Itâ€™s half a century since the first integrated circuit was demonstrated by Jack Kilby at Texas Instruments Jack Kilby’s first integrated circuit
If it wasnâ€™t for the invention of the integrated circuit, then computers today would probably be housed in huge mahogany cabinets with a baffling array of polished, brass valves, or at least be stuffed into huge boxes containing hand-soldered transistors. We owe a lot of thanks to the integrated circuit, or microchip, which is today celebrating its 50th birthday.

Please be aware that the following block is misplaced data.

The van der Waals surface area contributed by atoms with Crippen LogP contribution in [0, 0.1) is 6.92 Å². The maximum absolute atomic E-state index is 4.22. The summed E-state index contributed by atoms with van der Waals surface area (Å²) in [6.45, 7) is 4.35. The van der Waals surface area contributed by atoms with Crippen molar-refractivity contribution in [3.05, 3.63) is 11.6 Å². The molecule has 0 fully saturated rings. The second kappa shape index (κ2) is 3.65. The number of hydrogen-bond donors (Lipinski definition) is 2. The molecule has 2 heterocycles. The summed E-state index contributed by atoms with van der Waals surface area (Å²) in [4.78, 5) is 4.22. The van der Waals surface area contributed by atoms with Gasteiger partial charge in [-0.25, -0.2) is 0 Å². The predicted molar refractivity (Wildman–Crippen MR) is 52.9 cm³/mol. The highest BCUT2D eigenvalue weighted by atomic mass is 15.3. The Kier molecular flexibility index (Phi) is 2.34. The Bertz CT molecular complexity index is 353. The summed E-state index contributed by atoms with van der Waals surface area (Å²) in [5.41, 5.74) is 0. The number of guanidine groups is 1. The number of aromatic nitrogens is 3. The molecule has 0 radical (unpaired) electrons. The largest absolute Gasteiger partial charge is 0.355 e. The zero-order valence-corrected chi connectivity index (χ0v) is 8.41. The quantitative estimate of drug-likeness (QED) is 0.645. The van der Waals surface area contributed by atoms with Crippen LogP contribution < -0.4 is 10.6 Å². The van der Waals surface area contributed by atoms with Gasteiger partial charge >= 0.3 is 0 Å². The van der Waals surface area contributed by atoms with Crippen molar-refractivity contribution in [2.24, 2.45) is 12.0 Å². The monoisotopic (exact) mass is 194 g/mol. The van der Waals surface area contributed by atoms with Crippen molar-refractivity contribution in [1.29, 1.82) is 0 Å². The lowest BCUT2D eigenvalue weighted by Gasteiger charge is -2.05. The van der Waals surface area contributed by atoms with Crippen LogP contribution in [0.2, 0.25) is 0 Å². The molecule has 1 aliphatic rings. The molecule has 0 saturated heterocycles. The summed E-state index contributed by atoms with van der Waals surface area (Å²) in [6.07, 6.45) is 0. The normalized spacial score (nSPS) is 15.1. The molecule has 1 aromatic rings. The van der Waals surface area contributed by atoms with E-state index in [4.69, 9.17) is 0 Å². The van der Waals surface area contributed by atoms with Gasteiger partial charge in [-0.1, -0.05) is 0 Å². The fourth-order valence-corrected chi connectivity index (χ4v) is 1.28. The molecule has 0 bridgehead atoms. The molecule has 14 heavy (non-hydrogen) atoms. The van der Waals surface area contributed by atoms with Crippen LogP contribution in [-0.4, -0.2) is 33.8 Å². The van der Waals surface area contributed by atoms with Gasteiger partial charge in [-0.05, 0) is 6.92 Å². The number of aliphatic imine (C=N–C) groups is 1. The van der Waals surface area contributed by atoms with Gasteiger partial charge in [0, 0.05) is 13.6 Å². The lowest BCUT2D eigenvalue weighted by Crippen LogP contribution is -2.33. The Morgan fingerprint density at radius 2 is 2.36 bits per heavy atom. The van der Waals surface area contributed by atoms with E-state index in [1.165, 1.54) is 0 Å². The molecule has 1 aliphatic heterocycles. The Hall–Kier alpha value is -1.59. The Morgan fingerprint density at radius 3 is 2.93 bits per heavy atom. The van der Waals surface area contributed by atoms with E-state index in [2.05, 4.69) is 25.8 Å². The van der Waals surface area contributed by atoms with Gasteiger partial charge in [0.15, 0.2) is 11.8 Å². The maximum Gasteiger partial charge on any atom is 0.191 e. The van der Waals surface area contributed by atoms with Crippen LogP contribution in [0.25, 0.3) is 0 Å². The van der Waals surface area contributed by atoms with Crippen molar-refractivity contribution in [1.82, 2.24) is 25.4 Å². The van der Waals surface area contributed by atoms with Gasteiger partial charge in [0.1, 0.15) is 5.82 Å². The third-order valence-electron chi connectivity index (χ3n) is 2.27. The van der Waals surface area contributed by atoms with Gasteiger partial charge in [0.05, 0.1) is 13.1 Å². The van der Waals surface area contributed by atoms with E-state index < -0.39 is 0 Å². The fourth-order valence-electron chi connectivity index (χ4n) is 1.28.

The first microchip (pictured) was first demonstrated by Jack Kilby from Texas Instruments on 12 September 1958. It might not be much to look at, but then Texas Instruments admits that Kilby often remarked that if heâ€™d known heâ€™d be showing the first working integrated circuit for the next 40-plus years, he wouldâ€™ve â€˜prettied it up a little.â€™ The chip worked, though, producing a sine wave on an oscilloscope screen at the demo.
The integrated circuit itself is the germanium strip that you can see in the middle of the glass slide, and it measured 7/16in by 1/16in. With protruding wires, and just containing a single transistor, some resistors and a capacitor, itâ€™s a primitive chip by todayâ€™s standards. However, it opened the gate for mass production of larger-scale chips that could contain more and more transistors without the need for complicated hand-soldering jobs.